Andersson is a very mobile and smooth defender with above-average vision. He has terrific outlet passing ability and a decent shot that often finds its way to the net, but those qualities haven’t turned into production at any level he’s played at. Though possessing high-end offensive ability, he never sacrifices defensive responsibilities (maybe something he should start). Despite a smaller frame, Axel finds ways to be effective defensively using his instincts and an active stick. From watching him over the years, the one quality that sticks out most in his game is his ability to retrieve pucks, make proper reads, and turn the puck back up ice quickly and effectively. 

While Axel is close to NHL ready, it’s unclear exactly how high his ceiling is. For reference, Ducks fans will understand he plays like a right-handed Colton White and would likely be a similar player at the next level. I will say he can maximize his output, but he’d better act quickly because several RHD prospects in the Ducks pipeline are hungry for an opportunity and nipping at his heels.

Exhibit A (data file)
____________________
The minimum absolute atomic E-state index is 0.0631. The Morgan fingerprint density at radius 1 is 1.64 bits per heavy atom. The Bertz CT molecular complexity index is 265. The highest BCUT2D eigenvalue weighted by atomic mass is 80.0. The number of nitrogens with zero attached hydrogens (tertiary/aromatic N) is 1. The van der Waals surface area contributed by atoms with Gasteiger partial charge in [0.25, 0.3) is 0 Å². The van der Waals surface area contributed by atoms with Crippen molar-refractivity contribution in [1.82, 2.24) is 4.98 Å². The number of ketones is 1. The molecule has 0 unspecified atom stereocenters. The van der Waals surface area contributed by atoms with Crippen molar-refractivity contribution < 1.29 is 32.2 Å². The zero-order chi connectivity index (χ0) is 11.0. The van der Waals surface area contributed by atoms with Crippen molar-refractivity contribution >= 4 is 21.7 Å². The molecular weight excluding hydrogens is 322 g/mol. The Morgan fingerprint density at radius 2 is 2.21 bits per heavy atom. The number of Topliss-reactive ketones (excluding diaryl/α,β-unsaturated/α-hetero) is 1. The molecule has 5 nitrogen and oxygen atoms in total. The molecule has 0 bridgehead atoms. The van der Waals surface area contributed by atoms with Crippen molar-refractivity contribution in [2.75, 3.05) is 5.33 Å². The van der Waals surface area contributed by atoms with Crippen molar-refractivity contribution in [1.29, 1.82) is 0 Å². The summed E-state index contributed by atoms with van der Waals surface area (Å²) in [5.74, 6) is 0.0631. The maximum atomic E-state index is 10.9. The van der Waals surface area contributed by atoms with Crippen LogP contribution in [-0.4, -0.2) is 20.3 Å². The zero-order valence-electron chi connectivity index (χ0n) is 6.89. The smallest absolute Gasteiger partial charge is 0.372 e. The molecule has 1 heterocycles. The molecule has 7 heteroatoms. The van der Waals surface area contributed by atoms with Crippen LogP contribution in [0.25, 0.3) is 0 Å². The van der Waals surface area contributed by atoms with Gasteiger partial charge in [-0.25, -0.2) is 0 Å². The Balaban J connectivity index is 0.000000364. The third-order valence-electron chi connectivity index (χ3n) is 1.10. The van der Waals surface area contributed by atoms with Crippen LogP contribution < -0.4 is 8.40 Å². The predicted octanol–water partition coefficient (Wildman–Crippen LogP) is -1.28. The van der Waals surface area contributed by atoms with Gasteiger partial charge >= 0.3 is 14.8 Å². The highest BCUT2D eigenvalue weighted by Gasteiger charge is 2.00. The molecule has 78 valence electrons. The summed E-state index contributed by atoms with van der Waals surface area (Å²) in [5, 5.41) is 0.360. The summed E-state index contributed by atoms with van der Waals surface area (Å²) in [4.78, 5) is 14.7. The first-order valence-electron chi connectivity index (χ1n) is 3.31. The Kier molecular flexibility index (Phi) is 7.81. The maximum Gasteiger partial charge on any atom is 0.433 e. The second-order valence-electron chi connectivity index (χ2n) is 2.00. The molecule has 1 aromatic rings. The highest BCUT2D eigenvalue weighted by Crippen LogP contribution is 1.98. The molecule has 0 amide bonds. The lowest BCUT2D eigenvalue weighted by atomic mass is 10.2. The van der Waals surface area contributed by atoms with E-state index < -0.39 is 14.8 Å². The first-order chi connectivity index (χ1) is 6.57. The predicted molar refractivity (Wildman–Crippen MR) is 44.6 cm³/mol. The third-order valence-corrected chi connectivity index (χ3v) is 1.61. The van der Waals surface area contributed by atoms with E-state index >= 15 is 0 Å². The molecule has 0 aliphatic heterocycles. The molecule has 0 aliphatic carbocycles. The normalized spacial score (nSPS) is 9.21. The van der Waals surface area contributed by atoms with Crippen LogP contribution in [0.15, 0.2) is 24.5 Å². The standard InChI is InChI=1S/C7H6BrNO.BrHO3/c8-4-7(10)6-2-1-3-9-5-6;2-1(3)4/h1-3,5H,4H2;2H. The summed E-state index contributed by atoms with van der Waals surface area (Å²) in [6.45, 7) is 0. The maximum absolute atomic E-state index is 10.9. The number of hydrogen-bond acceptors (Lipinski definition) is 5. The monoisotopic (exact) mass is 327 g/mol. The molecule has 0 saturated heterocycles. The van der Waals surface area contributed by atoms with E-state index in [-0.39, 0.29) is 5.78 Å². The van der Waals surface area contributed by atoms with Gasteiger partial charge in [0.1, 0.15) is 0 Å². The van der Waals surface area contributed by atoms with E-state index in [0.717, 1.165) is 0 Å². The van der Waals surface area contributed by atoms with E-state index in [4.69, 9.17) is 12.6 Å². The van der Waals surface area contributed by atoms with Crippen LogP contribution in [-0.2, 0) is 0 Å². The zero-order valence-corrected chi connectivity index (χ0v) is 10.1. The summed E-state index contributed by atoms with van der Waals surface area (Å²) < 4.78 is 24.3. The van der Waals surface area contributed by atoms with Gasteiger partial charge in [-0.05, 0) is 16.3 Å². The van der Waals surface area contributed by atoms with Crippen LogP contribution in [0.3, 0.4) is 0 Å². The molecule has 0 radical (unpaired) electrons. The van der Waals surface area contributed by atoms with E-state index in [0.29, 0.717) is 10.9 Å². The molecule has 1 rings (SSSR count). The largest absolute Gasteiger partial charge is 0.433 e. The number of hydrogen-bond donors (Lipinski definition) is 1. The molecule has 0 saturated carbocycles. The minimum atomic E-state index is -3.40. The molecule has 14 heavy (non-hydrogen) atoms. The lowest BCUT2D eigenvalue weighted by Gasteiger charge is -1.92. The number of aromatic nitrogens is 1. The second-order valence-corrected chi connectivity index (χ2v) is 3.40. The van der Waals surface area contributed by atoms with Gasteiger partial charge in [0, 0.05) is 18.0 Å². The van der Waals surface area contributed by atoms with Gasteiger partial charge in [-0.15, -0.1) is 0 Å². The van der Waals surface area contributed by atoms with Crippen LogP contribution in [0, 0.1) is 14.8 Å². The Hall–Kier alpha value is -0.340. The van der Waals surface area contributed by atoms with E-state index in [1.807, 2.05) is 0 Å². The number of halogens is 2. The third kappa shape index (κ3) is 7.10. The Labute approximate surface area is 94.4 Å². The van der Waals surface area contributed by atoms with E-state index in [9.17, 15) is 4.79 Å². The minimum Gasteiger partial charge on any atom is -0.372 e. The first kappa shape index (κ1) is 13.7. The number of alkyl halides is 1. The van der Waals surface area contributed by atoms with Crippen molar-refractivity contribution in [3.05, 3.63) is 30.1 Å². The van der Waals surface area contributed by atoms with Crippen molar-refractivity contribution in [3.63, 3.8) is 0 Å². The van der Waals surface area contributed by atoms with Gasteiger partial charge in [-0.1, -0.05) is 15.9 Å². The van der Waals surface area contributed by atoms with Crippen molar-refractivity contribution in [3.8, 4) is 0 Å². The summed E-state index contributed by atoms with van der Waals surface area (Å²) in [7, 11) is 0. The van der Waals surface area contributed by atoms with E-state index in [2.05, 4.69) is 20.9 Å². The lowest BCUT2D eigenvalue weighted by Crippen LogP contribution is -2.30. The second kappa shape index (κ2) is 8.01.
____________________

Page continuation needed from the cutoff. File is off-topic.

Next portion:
Pavel Mintyukov – LHD – Saginaw Spirit (OHL)

Ht. 6-2 Wt. 194lbs.

Draft: 2022 (1st round, 10th overall)


2021-22: 67 GP | 17 goals | 45 assists | 62 points

2022-23: 27 GP | 12 goals | 24 assists | 36 points

To say Pavel Mintyukov has taken off in the first part of the season for Saginaw of the OHL is an egregious understatement. In his draft year (his 1st playing in North America), he led a horrendous Saginaw Spirit team in scoring and was 3rd among all defensemen in the OHL. He was drafted as an offensive powerhouse who wasn’t afraid to take risks if it meant a possible scoring chance, but he also possessed solid defensive tendencies. As it stands today, he is tied for 3rd in the OHL among ALL skaters for points, and among defensemen, he leads the entire CHL. It was recently announced that Mintuykov had earned honors as OHL defenseman of the month for October and November (the first time since Dougie Hamilton did it in 2011). Though his production has slowed a bit of late, he is still contributing at the highest level and is a true difference-maker for one of the OHL’s top teams.